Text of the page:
Shoe 10 has a toe portion 46, a contiguous heel portion 48, a left side 50, a front 51 and a right side 52 (FIG. 1). The bottoms of toe portion 46 and heel portion 48 are constructed differently. In the toe portion, a fabric bottom sock portion 54 extends across the bottom of upper 12 from left side 50 around the front 51 to right side 52. Fabric sock portion 54 is stitched, or joined by other means, along a join line 56 with toe portion liner 40 and leather exterior 14. Join line 56 is near the sides 50 and 52 and front 51 of the shoe, and the margin of sock portion 54, in order to avoid being felt by the wearer's foot. Bottom sock portion 54 is preferably made of a nonwoven fabric material that is more cushionable than woven fabrics. Contrary to previous shoe constructions, stitch line 56 is placed close to sides 50 and 52 such that, in the case where shoe 10 is not provided with an insole, the wearer will not feel the stitch in the middle of his sole.
In this embodiment, an insole 58 is placed inside of upper 12 on top of bottom sock portion 54. Insole 58 may be constructed of such materials as fabric-backed polyurethane foam or lhtlon.
FIG. 3 illustrates a stitching step during the method of manufacturing shoe 10. In FIG. 3, upper 12 has already been assembled from various exterior components 16-28, interior components 40 and 42, and the counter reinforcing element (not shown) which is pliable previous to thermal setting. Before the step shown, upper 12 has a completely open bottom. In accordance with the illustrated fabrication step, bottom sock portion 54 is stitched to toe portion 46 along stitch line 56 to form a shoe sock 57. The stitching may be performed by sewing machine 59 as shown, or may be stitched by hand. Stitch line 56 runs from the middle of the left side 50 around the front 51 to the right side 52, avoiding the central area of sock portion 54 so as not to be felt by the wearer's foot. Stitch line 56 takes an arcuate shape around the front perimeter of sock portion 54 in order to follow the contour of upper 12. Stitch line 56 is spaced from a peripherial margin 60 in a generally uniform manner in order to define a toe lip member 62. When the step shown in FIG. 3 is complete, sock 57 is stitched to cover the bottom of the front half of the upper. The bottom of the heel portion of the upper remains open at this stage.
In FIG. 4, shoe sock 57 is shown being fitted on a last 64 through the foot opening. This method of inserting the shoe last is necessary because bottom sock portion 54 already encloses the bottom of toe portion 46. Last 64 has a heel surface 66. A texon 68 is releasably attached, as by a weak adhesive, to heel surface 66 prior to the insertion of last 64 into shoe sock 57. Texon 68 is made of a tough, durable substance such as leatherized paper, and is provided to extend across and line the bottom of heel portion 48.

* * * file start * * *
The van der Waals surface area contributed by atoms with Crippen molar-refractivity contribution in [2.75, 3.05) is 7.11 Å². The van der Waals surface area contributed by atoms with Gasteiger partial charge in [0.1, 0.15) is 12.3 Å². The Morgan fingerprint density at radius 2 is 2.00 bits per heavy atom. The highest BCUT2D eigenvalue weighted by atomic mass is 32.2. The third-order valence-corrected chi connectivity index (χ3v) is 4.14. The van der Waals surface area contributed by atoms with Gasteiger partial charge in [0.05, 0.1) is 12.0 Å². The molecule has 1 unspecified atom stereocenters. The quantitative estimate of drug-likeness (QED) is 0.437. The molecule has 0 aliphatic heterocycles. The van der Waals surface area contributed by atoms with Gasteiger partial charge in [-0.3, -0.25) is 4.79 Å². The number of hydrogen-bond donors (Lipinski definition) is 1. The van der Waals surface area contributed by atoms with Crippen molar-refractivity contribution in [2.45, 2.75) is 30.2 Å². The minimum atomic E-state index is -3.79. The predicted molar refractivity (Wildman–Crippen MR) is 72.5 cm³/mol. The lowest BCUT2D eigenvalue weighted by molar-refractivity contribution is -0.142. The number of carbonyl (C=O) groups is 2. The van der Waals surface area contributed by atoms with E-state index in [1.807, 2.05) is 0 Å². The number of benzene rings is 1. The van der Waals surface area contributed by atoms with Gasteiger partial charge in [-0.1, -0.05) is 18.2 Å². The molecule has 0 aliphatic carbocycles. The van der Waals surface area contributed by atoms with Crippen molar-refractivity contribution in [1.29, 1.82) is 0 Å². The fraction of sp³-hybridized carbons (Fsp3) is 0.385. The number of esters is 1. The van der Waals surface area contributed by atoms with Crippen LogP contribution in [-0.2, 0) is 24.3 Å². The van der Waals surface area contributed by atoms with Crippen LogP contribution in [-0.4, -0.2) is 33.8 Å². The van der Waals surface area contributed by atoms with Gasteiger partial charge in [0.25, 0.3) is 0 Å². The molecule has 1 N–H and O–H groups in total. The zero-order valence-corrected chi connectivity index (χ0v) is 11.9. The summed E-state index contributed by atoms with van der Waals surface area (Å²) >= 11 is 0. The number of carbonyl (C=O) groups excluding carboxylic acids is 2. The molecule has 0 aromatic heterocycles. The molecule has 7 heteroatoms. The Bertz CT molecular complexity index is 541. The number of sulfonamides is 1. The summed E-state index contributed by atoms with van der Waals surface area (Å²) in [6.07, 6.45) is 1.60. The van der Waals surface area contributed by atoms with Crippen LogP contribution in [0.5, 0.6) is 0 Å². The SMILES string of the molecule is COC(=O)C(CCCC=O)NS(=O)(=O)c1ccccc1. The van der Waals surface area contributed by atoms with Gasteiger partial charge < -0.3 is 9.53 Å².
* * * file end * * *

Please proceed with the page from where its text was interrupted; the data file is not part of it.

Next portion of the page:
FIG. 5 shows the completion of fitting shoe sock 57 onto last 64 with the aid of a shoe horn tool 70. Shoe sock 57 is adjusted on last 64 such that texon 68 is positioned at a point within heel portion 48 so as to be spaced from a peripheral heel portion margin 72. This spacing defines a heel lip member 74, which is on the same order of width as and is generally continuous with toe lip member 62.
In FIG. 6, lip members 62 and 74 are folded inwardly and glued to sock portion 54 and to texon 68. Texon 68 is dimensioned so as to slightly overlap sock portion 54 in the coverage of the bottom of shoe sock 57.
After lip members 54 and 74 have been folded over and glued, sole 30 is glued to the bottom of lip members 62 and 74, sock portion 54 and texon 68. Preferably, the glue covers the entire bottom surface. This is desirable in order to keep sides 50 and 52 from separating from each other or from sole 30. The extra glue however costs much less than the cost of the central fabric overlap found in conventional bottom sock portions.
As shown in FIG. 7, sole 30 is next clamped to shoe sock 57 for drying of the glue by placing sock 57 and sole 30 between a clamping plate 76 and a clamping press 78. Press 78 has suitable attachments to last 64 at the ankle and at the instep in order to apply a uniform pressure between sole 30 and bottom components 54, 62, 68 and 74. This step completes the assembly of shoe 10. Last 64 is removed from shoe 10 after the clamping step, the weak adhesive allowing the last 64 to be easily removed from the texon 68, texon 68 to remain in place.
In summary, a full slip-on last method of manufacturing shoes, such as athletic shoes, has been disclosed, whereby a savings is made in overlapping materials. Further, the shoe produced by method of the invention has a nonwoven fabric bottom sock portion in the place of conventional woven sock portions to provide more cushioning to the plantar surface of the foot. Finally, the method of the invention obviates the need for a central stitch line, making the shoe of the invention more comfortable in instances where an insole is not employed.
Although a preferred embodiment of the invention has been described in detail, it should be understood that various changes, substitutions and alterations can be made therein without departing from the spirit and scope of the invention as defined by the appended claims.
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|US20160037864 *||Aug 8, 2014||Feb 11, 2016||Nan Pao Resins Chemical Co., Ltd.||Method of Gluing a Single Surface of a Shoe|
|U.S. Classification||12/142.0RS, 12/142.00T, 36/12, 36/19.5|
|International Classification||A43D25/06, A43D86/00, A43B9/00|
|Jun 24, 1985||AS||Assignment|
Owner name: AUTRY INDUSTRIES INC., 11420 REEDER ROAD, P.O. BOX
Free format text: ASSIGNMENT OF ASSIGNORS INTEREST.;ASSIGNOR:AUTRY, JAMES C.;REEL/FRAME:004423/0964
Effective date: 19850615
|Aug 11, 1987||CC||Certificate of correction|
|Oct 25, 1990||FPAY||Fee payment|
Year of fee payment: 4
|Dec 13, 1994||REMI||Maintenance fee reminder mailed|
|May 7, 1995||LAPS||Lapse for failure to pay maintenance fees|
|Jul 18, 1995||FP||Expired due to failure to pay maintenance fee|
Effective date: 19950510